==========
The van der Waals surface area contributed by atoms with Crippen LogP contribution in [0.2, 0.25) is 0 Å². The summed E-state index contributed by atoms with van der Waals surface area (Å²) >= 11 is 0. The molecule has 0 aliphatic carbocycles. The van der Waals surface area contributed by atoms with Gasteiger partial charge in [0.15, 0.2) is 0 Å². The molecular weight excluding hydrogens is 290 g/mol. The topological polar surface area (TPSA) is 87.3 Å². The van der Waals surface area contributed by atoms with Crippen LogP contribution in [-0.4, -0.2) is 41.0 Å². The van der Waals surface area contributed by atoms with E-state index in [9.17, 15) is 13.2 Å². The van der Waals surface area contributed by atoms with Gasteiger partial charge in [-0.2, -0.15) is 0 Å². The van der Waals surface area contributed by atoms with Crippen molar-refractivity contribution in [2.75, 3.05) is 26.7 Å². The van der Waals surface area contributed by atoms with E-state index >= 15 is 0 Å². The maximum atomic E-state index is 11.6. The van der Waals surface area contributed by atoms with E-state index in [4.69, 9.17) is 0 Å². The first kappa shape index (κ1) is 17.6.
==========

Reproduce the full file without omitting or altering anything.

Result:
The van der Waals surface area contributed by atoms with Crippen LogP contribution in [0.2, 0.25) is 0 Å². The summed E-state index contributed by atoms with van der Waals surface area (Å²) >= 11 is 0. The molecule has 0 aliphatic carbocycles. The van der Waals surface area contributed by atoms with Gasteiger partial charge in [0.15, 0.2) is 0 Å². The molecular weight excluding hydrogens is 290 g/mol. The topological polar surface area (TPSA) is 87.3 Å². The van der Waals surface area contributed by atoms with Crippen LogP contribution in [-0.4, -0.2) is 41.0 Å². The van der Waals surface area contributed by atoms with E-state index in [9.17, 15) is 13.2 Å². The van der Waals surface area contributed by atoms with Gasteiger partial charge in [-0.2, -0.15) is 0 Å². The van der Waals surface area contributed by atoms with Crippen molar-refractivity contribution in [2.75, 3.05) is 26.7 Å². The van der Waals surface area contributed by atoms with E-state index >= 15 is 0 Å². The maximum atomic E-state index is 11.6. The van der Waals surface area contributed by atoms with E-state index in [4.69, 9.17) is 0 Å². The first kappa shape index (κ1) is 17.6.